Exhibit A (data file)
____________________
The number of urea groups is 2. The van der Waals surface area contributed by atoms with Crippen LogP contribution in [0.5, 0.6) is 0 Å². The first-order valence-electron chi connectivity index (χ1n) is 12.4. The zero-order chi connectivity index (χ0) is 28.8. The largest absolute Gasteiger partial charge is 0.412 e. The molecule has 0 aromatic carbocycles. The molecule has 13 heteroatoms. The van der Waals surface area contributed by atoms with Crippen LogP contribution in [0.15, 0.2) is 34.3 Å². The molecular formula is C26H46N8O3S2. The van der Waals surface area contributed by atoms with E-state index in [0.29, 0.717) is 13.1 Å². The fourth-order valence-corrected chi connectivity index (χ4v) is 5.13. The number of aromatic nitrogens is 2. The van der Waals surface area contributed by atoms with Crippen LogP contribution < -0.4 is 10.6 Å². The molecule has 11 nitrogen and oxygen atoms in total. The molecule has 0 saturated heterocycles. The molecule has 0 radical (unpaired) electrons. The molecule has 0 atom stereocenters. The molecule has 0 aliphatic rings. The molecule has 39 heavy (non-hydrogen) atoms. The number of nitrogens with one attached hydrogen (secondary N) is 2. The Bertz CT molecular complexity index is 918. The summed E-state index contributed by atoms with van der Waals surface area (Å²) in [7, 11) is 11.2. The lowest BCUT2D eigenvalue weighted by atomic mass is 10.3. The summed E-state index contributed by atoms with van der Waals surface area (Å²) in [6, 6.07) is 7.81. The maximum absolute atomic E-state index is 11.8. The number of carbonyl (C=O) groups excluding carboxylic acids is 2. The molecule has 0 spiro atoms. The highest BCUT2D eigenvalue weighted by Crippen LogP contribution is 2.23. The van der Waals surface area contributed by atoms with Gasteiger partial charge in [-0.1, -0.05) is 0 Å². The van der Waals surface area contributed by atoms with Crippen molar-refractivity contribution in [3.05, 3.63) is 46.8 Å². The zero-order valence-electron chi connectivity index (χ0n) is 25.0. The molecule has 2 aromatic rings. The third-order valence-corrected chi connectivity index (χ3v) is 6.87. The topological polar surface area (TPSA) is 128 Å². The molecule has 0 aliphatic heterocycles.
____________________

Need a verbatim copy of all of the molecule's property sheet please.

The number of urea groups is 2. The van der Waals surface area contributed by atoms with Crippen LogP contribution in [0.5, 0.6) is 0 Å². The first-order valence-electron chi connectivity index (χ1n) is 12.4. The zero-order chi connectivity index (χ0) is 28.8. The largest absolute Gasteiger partial charge is 0.412 e. The molecule has 0 aromatic carbocycles. The molecule has 13 heteroatoms. The van der Waals surface area contributed by atoms with Crippen LogP contribution in [0.15, 0.2) is 34.3 Å². The molecular formula is C26H46N8O3S2. The van der Waals surface area contributed by atoms with E-state index in [0.29, 0.717) is 13.1 Å². The fourth-order valence-corrected chi connectivity index (χ4v) is 5.13. The number of aromatic nitrogens is 2. The van der Waals surface area contributed by atoms with Crippen LogP contribution < -0.4 is 10.6 Å². The molecule has 11 nitrogen and oxygen atoms in total. The molecule has 0 saturated heterocycles. The molecule has 0 radical (unpaired) electrons. The molecule has 0 atom stereocenters. The molecule has 0 aliphatic rings. The molecule has 39 heavy (non-hydrogen) atoms. The number of nitrogens with one attached hydrogen (secondary N) is 2. The Bertz CT molecular complexity index is 918. The summed E-state index contributed by atoms with van der Waals surface area (Å²) in [7, 11) is 11.2. The lowest BCUT2D eigenvalue weighted by atomic mass is 10.3. The summed E-state index contributed by atoms with van der Waals surface area (Å²) in [6, 6.07) is 7.81. The maximum absolute atomic E-state index is 11.8. The number of carbonyl (C=O) groups excluding carboxylic acids is 2. The molecule has 0 spiro atoms. The highest BCUT2D eigenvalue weighted by Crippen LogP contribution is 2.23. The van der Waals surface area contributed by atoms with Gasteiger partial charge in [-0.1, -0.05) is 0 Å². The van der Waals surface area contributed by atoms with Crippen molar-refractivity contribution in [3.05, 3.63) is 46.8 Å². The zero-order valence-electron chi connectivity index (χ0n) is 25.0. The molecule has 2 aromatic rings. The third-order valence-corrected chi connectivity index (χ3v) is 6.87. The topological polar surface area (TPSA) is 128 Å². The molecule has 0 aliphatic heterocycles.